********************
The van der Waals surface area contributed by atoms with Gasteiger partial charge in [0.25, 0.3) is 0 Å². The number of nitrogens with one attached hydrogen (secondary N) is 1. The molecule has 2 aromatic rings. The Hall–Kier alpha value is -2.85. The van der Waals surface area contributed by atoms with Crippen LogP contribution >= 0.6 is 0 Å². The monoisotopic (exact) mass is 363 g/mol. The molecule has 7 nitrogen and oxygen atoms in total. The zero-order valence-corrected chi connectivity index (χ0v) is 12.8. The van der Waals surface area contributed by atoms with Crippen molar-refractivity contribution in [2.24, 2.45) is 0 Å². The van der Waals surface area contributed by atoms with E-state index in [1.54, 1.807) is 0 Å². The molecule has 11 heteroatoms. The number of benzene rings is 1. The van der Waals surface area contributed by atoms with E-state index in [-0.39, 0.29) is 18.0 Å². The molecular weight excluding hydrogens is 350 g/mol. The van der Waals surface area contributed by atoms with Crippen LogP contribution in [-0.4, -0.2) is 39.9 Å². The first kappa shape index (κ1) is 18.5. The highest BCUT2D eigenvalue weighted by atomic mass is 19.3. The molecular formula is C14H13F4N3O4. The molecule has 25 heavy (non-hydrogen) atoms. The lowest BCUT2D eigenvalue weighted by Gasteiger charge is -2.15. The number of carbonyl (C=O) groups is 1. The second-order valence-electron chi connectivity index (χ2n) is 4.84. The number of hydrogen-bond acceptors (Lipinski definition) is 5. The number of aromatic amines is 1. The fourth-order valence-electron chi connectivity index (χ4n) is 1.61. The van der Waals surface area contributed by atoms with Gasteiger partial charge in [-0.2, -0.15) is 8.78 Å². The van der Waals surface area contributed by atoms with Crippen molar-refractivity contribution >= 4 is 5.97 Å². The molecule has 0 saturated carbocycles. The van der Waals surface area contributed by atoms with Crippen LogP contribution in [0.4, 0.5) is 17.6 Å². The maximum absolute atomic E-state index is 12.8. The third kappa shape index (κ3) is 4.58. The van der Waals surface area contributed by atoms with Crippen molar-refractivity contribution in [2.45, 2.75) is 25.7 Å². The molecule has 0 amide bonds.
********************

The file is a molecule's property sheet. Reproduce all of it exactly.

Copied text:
The van der Waals surface area contributed by atoms with Gasteiger partial charge in [0.25, 0.3) is 0 Å². The number of nitrogens with one attached hydrogen (secondary N) is 1. The molecule has 2 aromatic rings. The Hall–Kier alpha value is -2.85. The van der Waals surface area contributed by atoms with Crippen LogP contribution >= 0.6 is 0 Å². The monoisotopic (exact) mass is 363 g/mol. The molecule has 7 nitrogen and oxygen atoms in total. The zero-order valence-corrected chi connectivity index (χ0v) is 12.8. The van der Waals surface area contributed by atoms with Crippen molar-refractivity contribution in [2.24, 2.45) is 0 Å². The van der Waals surface area contributed by atoms with E-state index in [1.54, 1.807) is 0 Å². The molecule has 11 heteroatoms. The number of benzene rings is 1. The van der Waals surface area contributed by atoms with E-state index in [-0.39, 0.29) is 18.0 Å². The molecular weight excluding hydrogens is 350 g/mol. The van der Waals surface area contributed by atoms with Crippen LogP contribution in [-0.4, -0.2) is 39.9 Å². The first kappa shape index (κ1) is 18.5. The highest BCUT2D eigenvalue weighted by atomic mass is 19.3. The molecular formula is C14H13F4N3O4. The molecule has 25 heavy (non-hydrogen) atoms. The lowest BCUT2D eigenvalue weighted by Gasteiger charge is -2.15. The number of carbonyl (C=O) groups is 1. The second-order valence-electron chi connectivity index (χ2n) is 4.84. The number of hydrogen-bond acceptors (Lipinski definition) is 5. The number of aromatic amines is 1. The fourth-order valence-electron chi connectivity index (χ4n) is 1.61. The van der Waals surface area contributed by atoms with Gasteiger partial charge in [-0.2, -0.15) is 8.78 Å². The van der Waals surface area contributed by atoms with Crippen molar-refractivity contribution >= 4 is 5.97 Å². The molecule has 0 saturated carbocycles. The van der Waals surface area contributed by atoms with Crippen LogP contribution in [0.4, 0.5) is 17.6 Å². The maximum absolute atomic E-state index is 12.8. The third kappa shape index (κ3) is 4.58. The van der Waals surface area contributed by atoms with Crippen molar-refractivity contribution in [2.45, 2.75) is 25.7 Å². The molecule has 0 amide bonds.